Looking at new literacies, Heidi thinks our problems is that we tend to be too generic. Instead of online learning, we need to consider on-line courses, events, point-to-point, games, viewing video and live-stream, blogging, networks, etc. Each of these have distinct meanings and value sets. Just choosing an app is not enough.
Heidi states that there is a new type of teacher emerging; an Independent Practitioner Leader. This has democratized education. You don’t need to be on the school board to impact educational ideas and pathways. Now you can broadcast and share a myriad of resources and tools. Even if you are working in a traditional environment, you can breakthrough, broadcast, and share. Teachers are not only working in their classrooms, but in new ways of collaboration with their peers.
How do we help Support a new Type of Teacher?
Heidi states that there are several myths in this: technology = 21st century environment; Innovation is a step by step sequential process; and We are victims of “the system” and are powerless to modernize. It’s not the technology; it simply allows us opportunity for advancement. Innovation is organic; you have to make decisions, go through trial and error. Prefabricated coverage of curriculum does not allow this. Heidi says that the last one, that we are victims, troubles her the most. It is critical that we step up how we can. Even working in a traditional system, there are other tools available to you. You can push for innovation in your school.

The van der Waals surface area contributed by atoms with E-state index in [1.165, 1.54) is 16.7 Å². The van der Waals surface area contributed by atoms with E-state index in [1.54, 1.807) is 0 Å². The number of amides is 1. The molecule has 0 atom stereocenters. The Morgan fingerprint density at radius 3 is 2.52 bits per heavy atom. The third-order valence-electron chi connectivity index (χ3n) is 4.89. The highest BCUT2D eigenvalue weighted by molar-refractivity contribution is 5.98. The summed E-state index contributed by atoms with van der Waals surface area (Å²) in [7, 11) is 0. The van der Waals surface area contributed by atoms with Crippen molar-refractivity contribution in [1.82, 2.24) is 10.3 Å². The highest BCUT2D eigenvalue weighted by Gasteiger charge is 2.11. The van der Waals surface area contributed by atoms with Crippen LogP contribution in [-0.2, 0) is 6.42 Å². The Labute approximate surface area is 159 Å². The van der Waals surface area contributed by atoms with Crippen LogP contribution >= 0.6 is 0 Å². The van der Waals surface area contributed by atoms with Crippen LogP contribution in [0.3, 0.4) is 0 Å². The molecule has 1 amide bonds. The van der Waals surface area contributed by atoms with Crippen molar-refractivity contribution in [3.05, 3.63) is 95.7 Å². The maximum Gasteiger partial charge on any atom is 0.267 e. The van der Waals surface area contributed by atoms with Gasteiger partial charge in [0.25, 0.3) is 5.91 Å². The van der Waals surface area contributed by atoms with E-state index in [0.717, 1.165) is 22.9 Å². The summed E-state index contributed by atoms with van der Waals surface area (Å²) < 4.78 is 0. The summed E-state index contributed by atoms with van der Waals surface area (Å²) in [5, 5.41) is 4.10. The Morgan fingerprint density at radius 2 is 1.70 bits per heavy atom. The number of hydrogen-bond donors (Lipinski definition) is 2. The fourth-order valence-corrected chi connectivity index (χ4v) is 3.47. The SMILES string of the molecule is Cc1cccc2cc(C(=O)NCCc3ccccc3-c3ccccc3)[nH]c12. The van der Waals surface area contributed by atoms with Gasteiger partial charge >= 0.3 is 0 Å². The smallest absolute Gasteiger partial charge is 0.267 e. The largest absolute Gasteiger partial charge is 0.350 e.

So Heidi highlights that literacy is communication, accessing language, and making meaning. To be literate, an effective communicator, is to have a solid command of language. Heidi says that “literacy is a coin with two sides.” One of the sides is phonemic awareness, the ability to decode signs and symbols. That doesn’t make you literate in and of itself. The flip side of the coin, making meaning, cultivates literacy. If you can translate and make responsive meaning, you are literate.